The confusing story of emergency contraception access

As many of you may have heard, the world of emergency contraception (EC) access is getting rather complicated. We’re going to do our best to break it down for you. Hold on to your hats, campers.

In the beginning, the Food and Drug Administration (FDA) made a recommendation that emergency contraceptives should be sold over the counter, without restrictions. But then the Secretary of Health and Human Services Kathleen Sebelius overturned that recommendation (something that had never been done before), retracting the FDA’s support of universal access to EC.

Then along came Judge Edward R. Korman (he’s awesome) who made a ruling in April that all emergency contraceptives should be available over-the-counter, without restrictions – just like the original recommendation from the FDA.

He said let there be access, and it was good. But the FDA no longer supported the unrestricted access.

So then the FDA, under the orders of the administration, appealed the decision by Judge Korman, and the issue was sent to the next level of the courts, the 2nd U.S. Circuit Court of Appeals.

For simplicity’s sake, let’s review the progression so far (yay flow chart):

FDA recommendation –> Secretary Sebelius overturns FDA recommendation –> Judge Korman ruling –> FDA appeals Judge Korman’s ruling –> issue sent to 2nd U.S. Court of Appeals

So that’s how the issue of emergency contraception access ended up at the 2nd U.S. Court of Appeals.

Now this past Wednesday, the 2nd U.S. Circuit Court of Appeals in Manhattan made a ruling on some forms of emergency contraceptives, determining that they be available over the counter immediately and without restrictions.

So that’s the good news – but unfortunately, it gets further complicated from there.

Seriously, prepare to be confused.

Amid the ongoing drama from the FDA, Secretary Sebelius and the courts, the current status of emergency contraceptives access is as follows:

The 2nd Circuit Court of Appeals has permitted two-pill versions of emergency contraception to be sold over the counter, without restrictions. That includes the original Plan B and any generic two-pill forms of contraception.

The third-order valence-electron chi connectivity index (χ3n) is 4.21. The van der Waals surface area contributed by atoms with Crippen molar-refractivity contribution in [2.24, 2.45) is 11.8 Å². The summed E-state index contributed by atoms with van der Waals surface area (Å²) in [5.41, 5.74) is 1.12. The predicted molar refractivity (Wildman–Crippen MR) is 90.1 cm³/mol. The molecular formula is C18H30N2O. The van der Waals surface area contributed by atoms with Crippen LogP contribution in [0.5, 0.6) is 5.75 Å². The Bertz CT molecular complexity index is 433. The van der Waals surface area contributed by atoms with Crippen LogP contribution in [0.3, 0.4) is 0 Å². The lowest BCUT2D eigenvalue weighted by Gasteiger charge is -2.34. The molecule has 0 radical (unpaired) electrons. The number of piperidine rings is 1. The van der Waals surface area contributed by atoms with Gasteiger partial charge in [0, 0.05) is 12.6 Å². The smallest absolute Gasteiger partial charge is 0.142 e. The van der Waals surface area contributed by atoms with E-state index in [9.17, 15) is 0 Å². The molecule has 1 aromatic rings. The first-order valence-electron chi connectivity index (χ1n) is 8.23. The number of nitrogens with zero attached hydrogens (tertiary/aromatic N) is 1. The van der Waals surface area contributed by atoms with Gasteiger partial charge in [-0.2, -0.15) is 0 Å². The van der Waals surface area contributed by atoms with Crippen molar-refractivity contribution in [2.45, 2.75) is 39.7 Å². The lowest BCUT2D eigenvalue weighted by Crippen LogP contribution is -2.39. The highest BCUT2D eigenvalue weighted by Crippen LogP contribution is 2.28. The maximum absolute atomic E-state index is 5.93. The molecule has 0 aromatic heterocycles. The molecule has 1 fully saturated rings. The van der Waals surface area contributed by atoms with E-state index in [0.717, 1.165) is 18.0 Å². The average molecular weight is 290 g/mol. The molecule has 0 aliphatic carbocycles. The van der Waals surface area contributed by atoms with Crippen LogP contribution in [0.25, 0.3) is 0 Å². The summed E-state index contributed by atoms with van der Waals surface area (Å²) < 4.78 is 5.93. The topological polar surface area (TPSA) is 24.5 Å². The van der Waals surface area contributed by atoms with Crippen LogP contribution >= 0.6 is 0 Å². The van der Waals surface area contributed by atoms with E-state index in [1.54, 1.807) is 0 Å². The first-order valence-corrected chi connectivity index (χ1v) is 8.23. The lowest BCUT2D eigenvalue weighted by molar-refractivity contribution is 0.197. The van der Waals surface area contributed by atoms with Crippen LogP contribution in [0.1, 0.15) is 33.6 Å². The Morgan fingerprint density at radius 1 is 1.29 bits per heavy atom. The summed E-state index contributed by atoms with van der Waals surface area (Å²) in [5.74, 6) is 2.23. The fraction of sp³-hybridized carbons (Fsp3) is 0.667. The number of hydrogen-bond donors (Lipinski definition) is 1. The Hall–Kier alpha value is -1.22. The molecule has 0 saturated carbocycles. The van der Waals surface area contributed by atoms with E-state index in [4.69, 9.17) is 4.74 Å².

Now, as for Plan B One Step, which mirrors the effects of the original two-pill Plan B except in a convenient one-pill dosage, it still remains in the limbo of the appeals court and remains available only for women ages 15 and older who can prove their age with an official form of ID. Which is problematic, since many states don’t issue learner’s permits or driver’s licenses until age 16. So they’re asking for forms of ID that many young girls won’t have access to, making it so they then can’t access the emergency contraception.

Every other generic form of emergency contraception that involves only one pill is available over the counter to women 17 and older who can prove their age with an official form of ID.

It is yet unclear why the different pill forms have been distinguished from each other, since they offer the exact same result, just in fewer steps. Although, obviously simplicity in access is not an underlying goal here.

In summary, as of Wednesday emergency contraception access is as follows:

Form of Emergency Contraception

Number of Pills

Accessibility

ID Required?

Plan B

••

everyone

no

generics

••

everyone

no

Plan B One Step

ages 15 and older

yes

generics

ages 17 and older

yes

BUT the federal administration (cough, Secretary Sebelius, cough) has two weeks from yesterday to  decide whether it will appeal the two-pill ruling (keep in mind that they are still currently in the appeals process for the one-pill forms). If the FDA does additionally appeal the two-pill ruling then it will go to either a full review by the 2nd Circuit Court or directly to the Supreme Court.